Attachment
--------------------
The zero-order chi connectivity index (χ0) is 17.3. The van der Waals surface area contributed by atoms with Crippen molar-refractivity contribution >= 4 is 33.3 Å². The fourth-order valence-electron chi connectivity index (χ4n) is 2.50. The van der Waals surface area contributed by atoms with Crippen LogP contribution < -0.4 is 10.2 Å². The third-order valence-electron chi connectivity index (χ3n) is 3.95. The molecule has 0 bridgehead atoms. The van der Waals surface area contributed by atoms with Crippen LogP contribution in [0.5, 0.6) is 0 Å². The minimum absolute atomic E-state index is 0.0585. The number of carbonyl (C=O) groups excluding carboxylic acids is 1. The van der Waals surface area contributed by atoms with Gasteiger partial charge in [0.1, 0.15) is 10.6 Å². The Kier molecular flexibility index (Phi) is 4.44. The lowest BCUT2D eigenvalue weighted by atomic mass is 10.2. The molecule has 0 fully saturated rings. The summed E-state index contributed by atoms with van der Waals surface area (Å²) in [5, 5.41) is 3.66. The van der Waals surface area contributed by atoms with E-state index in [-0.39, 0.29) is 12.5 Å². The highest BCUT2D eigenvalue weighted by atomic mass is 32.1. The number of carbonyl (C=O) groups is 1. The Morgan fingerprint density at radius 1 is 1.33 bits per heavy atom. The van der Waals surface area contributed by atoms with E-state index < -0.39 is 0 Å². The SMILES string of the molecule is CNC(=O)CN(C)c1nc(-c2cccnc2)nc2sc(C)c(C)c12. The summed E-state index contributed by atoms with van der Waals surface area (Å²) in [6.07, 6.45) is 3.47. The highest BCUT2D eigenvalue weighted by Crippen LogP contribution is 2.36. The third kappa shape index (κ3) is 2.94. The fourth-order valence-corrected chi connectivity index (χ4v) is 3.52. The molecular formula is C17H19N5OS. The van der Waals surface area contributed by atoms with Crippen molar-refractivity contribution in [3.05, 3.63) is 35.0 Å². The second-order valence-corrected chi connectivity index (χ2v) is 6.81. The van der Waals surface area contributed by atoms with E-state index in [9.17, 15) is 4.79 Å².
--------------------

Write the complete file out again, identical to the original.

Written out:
The zero-order chi connectivity index (χ0) is 17.3. The van der Waals surface area contributed by atoms with Crippen molar-refractivity contribution >= 4 is 33.3 Å². The fourth-order valence-electron chi connectivity index (χ4n) is 2.50. The van der Waals surface area contributed by atoms with Crippen LogP contribution < -0.4 is 10.2 Å². The third-order valence-electron chi connectivity index (χ3n) is 3.95. The molecule has 0 bridgehead atoms. The van der Waals surface area contributed by atoms with Crippen LogP contribution in [0.5, 0.6) is 0 Å². The minimum absolute atomic E-state index is 0.0585. The number of carbonyl (C=O) groups excluding carboxylic acids is 1. The van der Waals surface area contributed by atoms with Gasteiger partial charge in [0.1, 0.15) is 10.6 Å². The Kier molecular flexibility index (Phi) is 4.44. The lowest BCUT2D eigenvalue weighted by atomic mass is 10.2. The molecule has 0 fully saturated rings. The summed E-state index contributed by atoms with van der Waals surface area (Å²) in [5, 5.41) is 3.66. The van der Waals surface area contributed by atoms with E-state index in [-0.39, 0.29) is 12.5 Å². The highest BCUT2D eigenvalue weighted by atomic mass is 32.1. The number of carbonyl (C=O) groups is 1. The Morgan fingerprint density at radius 1 is 1.33 bits per heavy atom. The van der Waals surface area contributed by atoms with E-state index < -0.39 is 0 Å². The SMILES string of the molecule is CNC(=O)CN(C)c1nc(-c2cccnc2)nc2sc(C)c(C)c12. The summed E-state index contributed by atoms with van der Waals surface area (Å²) in [6.07, 6.45) is 3.47. The highest BCUT2D eigenvalue weighted by Crippen LogP contribution is 2.36. The third kappa shape index (κ3) is 2.94. The fourth-order valence-corrected chi connectivity index (χ4v) is 3.52. The molecular formula is C17H19N5OS. The van der Waals surface area contributed by atoms with Crippen molar-refractivity contribution in [3.05, 3.63) is 35.0 Å². The second-order valence-corrected chi connectivity index (χ2v) is 6.81. The van der Waals surface area contributed by atoms with E-state index in [9.17, 15) is 4.79 Å².